'Intern' is a label, not a legal concept. The term 'intern' confers no legal status in the UK. What rights you have when you work as an intern will depend on your particular situation, described in law as your ‘employment status’.
Most basic statutory employment rights depend on you being a 'worker'. You will be a 'worker' if your internship arrangement places you under a legal obligation to do some work in person for the organisation where you are 'interning'. You will not be a 'worker' – and will have no statutory employment rights – if you are a genuine volunteer. A genuine volunteer – i.e. someone who voluntarily works for nothing – will be neither a worker nor an employee.
Various factors are likely to be relevant when working out your employment status as an intern, including:
- The work you are asked to carry out. Interns who are doing work of economic benefit to the employer, as opposed to simply shadowing someone for their own benefit, are more likely to be workers;
- The length of your placement. The longer your internship lasts, the more likely you are to be a worker with rights. However duration alone is not enough. A genuine volunteer can 'work' at the same organisation for years and years without acquiring any employment rights;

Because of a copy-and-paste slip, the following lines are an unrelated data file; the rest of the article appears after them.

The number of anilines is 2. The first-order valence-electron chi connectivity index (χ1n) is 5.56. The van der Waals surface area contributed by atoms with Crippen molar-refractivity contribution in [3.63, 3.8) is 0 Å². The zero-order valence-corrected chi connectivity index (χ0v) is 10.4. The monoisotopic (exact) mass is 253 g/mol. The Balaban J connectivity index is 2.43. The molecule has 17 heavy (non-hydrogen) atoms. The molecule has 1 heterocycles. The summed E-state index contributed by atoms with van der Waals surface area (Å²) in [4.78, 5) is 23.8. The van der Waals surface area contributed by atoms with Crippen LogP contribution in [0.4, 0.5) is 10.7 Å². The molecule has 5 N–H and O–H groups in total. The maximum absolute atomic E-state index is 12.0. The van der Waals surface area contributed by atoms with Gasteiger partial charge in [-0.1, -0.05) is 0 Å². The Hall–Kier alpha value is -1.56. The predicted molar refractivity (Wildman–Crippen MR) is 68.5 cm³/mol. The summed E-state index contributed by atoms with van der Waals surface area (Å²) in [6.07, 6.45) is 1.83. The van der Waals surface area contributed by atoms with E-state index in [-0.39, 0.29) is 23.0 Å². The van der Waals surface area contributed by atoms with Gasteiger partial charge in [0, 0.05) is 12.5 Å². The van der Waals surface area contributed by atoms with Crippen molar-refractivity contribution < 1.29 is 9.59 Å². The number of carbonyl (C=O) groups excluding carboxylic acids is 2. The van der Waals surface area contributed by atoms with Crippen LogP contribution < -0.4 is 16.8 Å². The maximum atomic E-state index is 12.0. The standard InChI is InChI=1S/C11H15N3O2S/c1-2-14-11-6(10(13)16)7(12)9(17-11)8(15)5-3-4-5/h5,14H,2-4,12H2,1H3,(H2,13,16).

- The amount of control over you. If you are free to come and go as you please, you are unlikely to be a worker. By contrast, if you are required to keep specific hours, complete a certain number of days/weeks and carry out particular tasks, especially if you are penalised for failing to deliver the tasks on time or to the necessary standard, you are likely to be a worker;
- Promises made to you during the internship. You may be more likely to be a worker if, for example, you are promised a good reference or a job at the end of the internship as long as your work meets a satisfactory ‘standard'; and
- The documentary record setting up the relationship. What does the paperwork say? This would include any paper or online adverts, letters, emails, etc. – not just any formal written offer letter. Organisations often go out of their way to spell out in writing that your relationship with them is purely voluntary, to avoid any suggestion that you have employment rights. Remember that documentation is not conclusive, especially if there is clear evidence that it doesn't reflect what is really going on.
If you are a 'worker', you will be entitled to important rights, including the right to:
- the National Minimum Wage;
- annual holidays;
- rest breaks;
- not to work excessive hours;
- to join a union;
- protection from discrimination under the employment provisions of the Equality Act 2010;
- data protection rights (see the Employment Practices Code on the ICO website); and
- protection if you blow the whistle.
If you do regular paid work for your employer you may also qualify as an 'employee'. If so, you will benefit from a much wider range of employments rights, including unfair dismissal and redundancy rights and family-friendly rights.